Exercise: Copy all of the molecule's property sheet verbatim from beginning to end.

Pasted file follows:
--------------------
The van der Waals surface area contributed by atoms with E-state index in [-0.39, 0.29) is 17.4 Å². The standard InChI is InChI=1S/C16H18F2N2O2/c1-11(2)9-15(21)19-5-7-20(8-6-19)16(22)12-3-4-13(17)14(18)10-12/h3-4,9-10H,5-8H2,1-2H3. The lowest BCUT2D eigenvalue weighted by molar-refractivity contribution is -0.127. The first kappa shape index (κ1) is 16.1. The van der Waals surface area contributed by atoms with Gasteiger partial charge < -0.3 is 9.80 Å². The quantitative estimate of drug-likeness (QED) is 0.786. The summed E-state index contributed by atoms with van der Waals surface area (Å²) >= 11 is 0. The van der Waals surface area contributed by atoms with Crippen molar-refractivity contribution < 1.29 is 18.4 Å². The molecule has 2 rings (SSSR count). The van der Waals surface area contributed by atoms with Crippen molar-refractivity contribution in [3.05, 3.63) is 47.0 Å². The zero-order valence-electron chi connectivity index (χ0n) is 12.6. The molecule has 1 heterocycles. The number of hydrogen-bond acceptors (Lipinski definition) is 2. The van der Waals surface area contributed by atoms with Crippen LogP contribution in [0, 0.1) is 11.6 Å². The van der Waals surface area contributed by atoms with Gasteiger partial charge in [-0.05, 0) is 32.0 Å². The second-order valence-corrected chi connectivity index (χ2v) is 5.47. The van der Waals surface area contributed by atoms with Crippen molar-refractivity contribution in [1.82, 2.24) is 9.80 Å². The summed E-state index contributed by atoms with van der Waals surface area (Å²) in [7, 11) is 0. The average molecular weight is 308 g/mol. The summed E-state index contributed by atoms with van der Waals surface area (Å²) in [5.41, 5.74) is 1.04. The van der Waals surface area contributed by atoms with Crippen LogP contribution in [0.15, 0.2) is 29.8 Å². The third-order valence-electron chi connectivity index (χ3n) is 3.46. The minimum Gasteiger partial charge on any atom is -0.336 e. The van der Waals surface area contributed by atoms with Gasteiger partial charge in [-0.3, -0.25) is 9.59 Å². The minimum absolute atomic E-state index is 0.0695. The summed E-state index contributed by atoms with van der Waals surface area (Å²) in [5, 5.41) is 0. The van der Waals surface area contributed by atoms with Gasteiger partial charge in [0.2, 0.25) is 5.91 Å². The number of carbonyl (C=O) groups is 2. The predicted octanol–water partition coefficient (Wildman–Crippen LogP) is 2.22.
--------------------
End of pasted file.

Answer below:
The van der Waals surface area contributed by atoms with E-state index in [-0.39, 0.29) is 17.4 Å². The standard InChI is InChI=1S/C16H18F2N2O2/c1-11(2)9-15(21)19-5-7-20(8-6-19)16(22)12-3-4-13(17)14(18)10-12/h3-4,9-10H,5-8H2,1-2H3. The lowest BCUT2D eigenvalue weighted by molar-refractivity contribution is -0.127. The first kappa shape index (κ1) is 16.1. The van der Waals surface area contributed by atoms with Gasteiger partial charge < -0.3 is 9.80 Å². The quantitative estimate of drug-likeness (QED) is 0.786. The summed E-state index contributed by atoms with van der Waals surface area (Å²) >= 11 is 0. The van der Waals surface area contributed by atoms with Crippen molar-refractivity contribution < 1.29 is 18.4 Å². The molecule has 2 rings (SSSR count). The van der Waals surface area contributed by atoms with Crippen molar-refractivity contribution in [3.05, 3.63) is 47.0 Å². The zero-order valence-electron chi connectivity index (χ0n) is 12.6. The molecule has 1 heterocycles. The number of hydrogen-bond acceptors (Lipinski definition) is 2. The van der Waals surface area contributed by atoms with Crippen LogP contribution in [0, 0.1) is 11.6 Å². The van der Waals surface area contributed by atoms with Gasteiger partial charge in [-0.05, 0) is 32.0 Å². The second-order valence-corrected chi connectivity index (χ2v) is 5.47. The van der Waals surface area contributed by atoms with Crippen molar-refractivity contribution in [1.82, 2.24) is 9.80 Å². The summed E-state index contributed by atoms with van der Waals surface area (Å²) in [7, 11) is 0. The average molecular weight is 308 g/mol. The summed E-state index contributed by atoms with van der Waals surface area (Å²) in [5.41, 5.74) is 1.04. The van der Waals surface area contributed by atoms with Crippen LogP contribution in [0.15, 0.2) is 29.8 Å². The third-order valence-electron chi connectivity index (χ3n) is 3.46. The minimum Gasteiger partial charge on any atom is -0.336 e. The van der Waals surface area contributed by atoms with Gasteiger partial charge in [-0.3, -0.25) is 9.59 Å². The minimum absolute atomic E-state index is 0.0695. The summed E-state index contributed by atoms with van der Waals surface area (Å²) in [5, 5.41) is 0. The van der Waals surface area contributed by atoms with Gasteiger partial charge in [0.2, 0.25) is 5.91 Å². The number of carbonyl (C=O) groups is 2. The predicted octanol–water partition coefficient (Wildman–Crippen LogP) is 2.22.